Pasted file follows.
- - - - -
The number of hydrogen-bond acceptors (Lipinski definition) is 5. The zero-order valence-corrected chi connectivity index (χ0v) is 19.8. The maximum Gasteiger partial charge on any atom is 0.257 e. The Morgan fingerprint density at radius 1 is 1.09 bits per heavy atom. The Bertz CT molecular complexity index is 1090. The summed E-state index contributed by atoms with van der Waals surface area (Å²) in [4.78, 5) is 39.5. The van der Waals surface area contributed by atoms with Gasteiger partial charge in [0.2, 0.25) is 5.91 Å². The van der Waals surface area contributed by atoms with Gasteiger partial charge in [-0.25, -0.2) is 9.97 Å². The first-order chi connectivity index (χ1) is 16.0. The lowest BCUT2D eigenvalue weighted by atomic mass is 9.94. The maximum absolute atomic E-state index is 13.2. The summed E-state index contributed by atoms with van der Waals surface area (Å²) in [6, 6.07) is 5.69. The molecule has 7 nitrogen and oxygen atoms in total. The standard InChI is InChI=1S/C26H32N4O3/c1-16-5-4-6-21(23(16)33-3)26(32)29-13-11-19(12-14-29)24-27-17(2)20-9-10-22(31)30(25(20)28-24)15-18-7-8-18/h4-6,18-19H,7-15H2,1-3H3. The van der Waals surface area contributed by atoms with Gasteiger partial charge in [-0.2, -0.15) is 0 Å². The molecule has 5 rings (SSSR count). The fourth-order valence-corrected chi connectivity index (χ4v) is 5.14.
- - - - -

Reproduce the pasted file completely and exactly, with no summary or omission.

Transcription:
The number of hydrogen-bond acceptors (Lipinski definition) is 5. The zero-order valence-corrected chi connectivity index (χ0v) is 19.8. The maximum Gasteiger partial charge on any atom is 0.257 e. The Morgan fingerprint density at radius 1 is 1.09 bits per heavy atom. The Bertz CT molecular complexity index is 1090. The summed E-state index contributed by atoms with van der Waals surface area (Å²) in [4.78, 5) is 39.5. The van der Waals surface area contributed by atoms with Gasteiger partial charge in [0.2, 0.25) is 5.91 Å². The van der Waals surface area contributed by atoms with Gasteiger partial charge in [-0.25, -0.2) is 9.97 Å². The first-order chi connectivity index (χ1) is 16.0. The lowest BCUT2D eigenvalue weighted by atomic mass is 9.94. The maximum absolute atomic E-state index is 13.2. The summed E-state index contributed by atoms with van der Waals surface area (Å²) in [6, 6.07) is 5.69. The molecule has 7 nitrogen and oxygen atoms in total. The standard InChI is InChI=1S/C26H32N4O3/c1-16-5-4-6-21(23(16)33-3)26(32)29-13-11-19(12-14-29)24-27-17(2)20-9-10-22(31)30(25(20)28-24)15-18-7-8-18/h4-6,18-19H,7-15H2,1-3H3. The van der Waals surface area contributed by atoms with Gasteiger partial charge in [-0.2, -0.15) is 0 Å². The molecule has 5 rings (SSSR count). The fourth-order valence-corrected chi connectivity index (χ4v) is 5.14.